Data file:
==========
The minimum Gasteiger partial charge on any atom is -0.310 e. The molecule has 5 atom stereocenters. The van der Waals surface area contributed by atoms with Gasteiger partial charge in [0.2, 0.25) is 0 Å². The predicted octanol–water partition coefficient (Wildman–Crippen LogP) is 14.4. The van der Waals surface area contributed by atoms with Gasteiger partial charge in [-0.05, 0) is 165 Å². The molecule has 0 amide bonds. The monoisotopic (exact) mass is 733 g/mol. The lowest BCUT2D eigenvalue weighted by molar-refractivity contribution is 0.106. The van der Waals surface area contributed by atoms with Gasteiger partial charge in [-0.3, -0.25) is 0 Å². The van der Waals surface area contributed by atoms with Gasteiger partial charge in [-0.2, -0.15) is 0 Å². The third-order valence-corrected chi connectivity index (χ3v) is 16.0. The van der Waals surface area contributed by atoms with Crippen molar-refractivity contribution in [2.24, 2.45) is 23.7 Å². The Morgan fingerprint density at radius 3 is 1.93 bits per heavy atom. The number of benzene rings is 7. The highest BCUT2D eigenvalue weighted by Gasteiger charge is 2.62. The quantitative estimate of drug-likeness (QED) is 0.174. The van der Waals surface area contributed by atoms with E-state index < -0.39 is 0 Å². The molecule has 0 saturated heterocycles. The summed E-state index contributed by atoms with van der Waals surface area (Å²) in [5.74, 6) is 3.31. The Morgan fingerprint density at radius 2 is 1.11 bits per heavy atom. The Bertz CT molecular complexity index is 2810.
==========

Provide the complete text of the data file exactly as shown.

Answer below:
The minimum Gasteiger partial charge on any atom is -0.310 e. The molecule has 5 atom stereocenters. The van der Waals surface area contributed by atoms with Gasteiger partial charge in [0.2, 0.25) is 0 Å². The predicted octanol–water partition coefficient (Wildman–Crippen LogP) is 14.4. The van der Waals surface area contributed by atoms with Gasteiger partial charge in [-0.05, 0) is 165 Å². The molecule has 0 amide bonds. The monoisotopic (exact) mass is 733 g/mol. The lowest BCUT2D eigenvalue weighted by molar-refractivity contribution is 0.106. The van der Waals surface area contributed by atoms with Gasteiger partial charge in [-0.3, -0.25) is 0 Å². The van der Waals surface area contributed by atoms with Gasteiger partial charge in [-0.2, -0.15) is 0 Å². The third-order valence-corrected chi connectivity index (χ3v) is 16.0. The van der Waals surface area contributed by atoms with Crippen molar-refractivity contribution in [2.24, 2.45) is 23.7 Å². The Morgan fingerprint density at radius 3 is 1.93 bits per heavy atom. The number of benzene rings is 7. The highest BCUT2D eigenvalue weighted by Gasteiger charge is 2.62. The quantitative estimate of drug-likeness (QED) is 0.174. The van der Waals surface area contributed by atoms with E-state index < -0.39 is 0 Å². The molecule has 0 saturated heterocycles. The summed E-state index contributed by atoms with van der Waals surface area (Å²) in [5.74, 6) is 3.31. The Morgan fingerprint density at radius 2 is 1.11 bits per heavy atom. The Bertz CT molecular complexity index is 2810.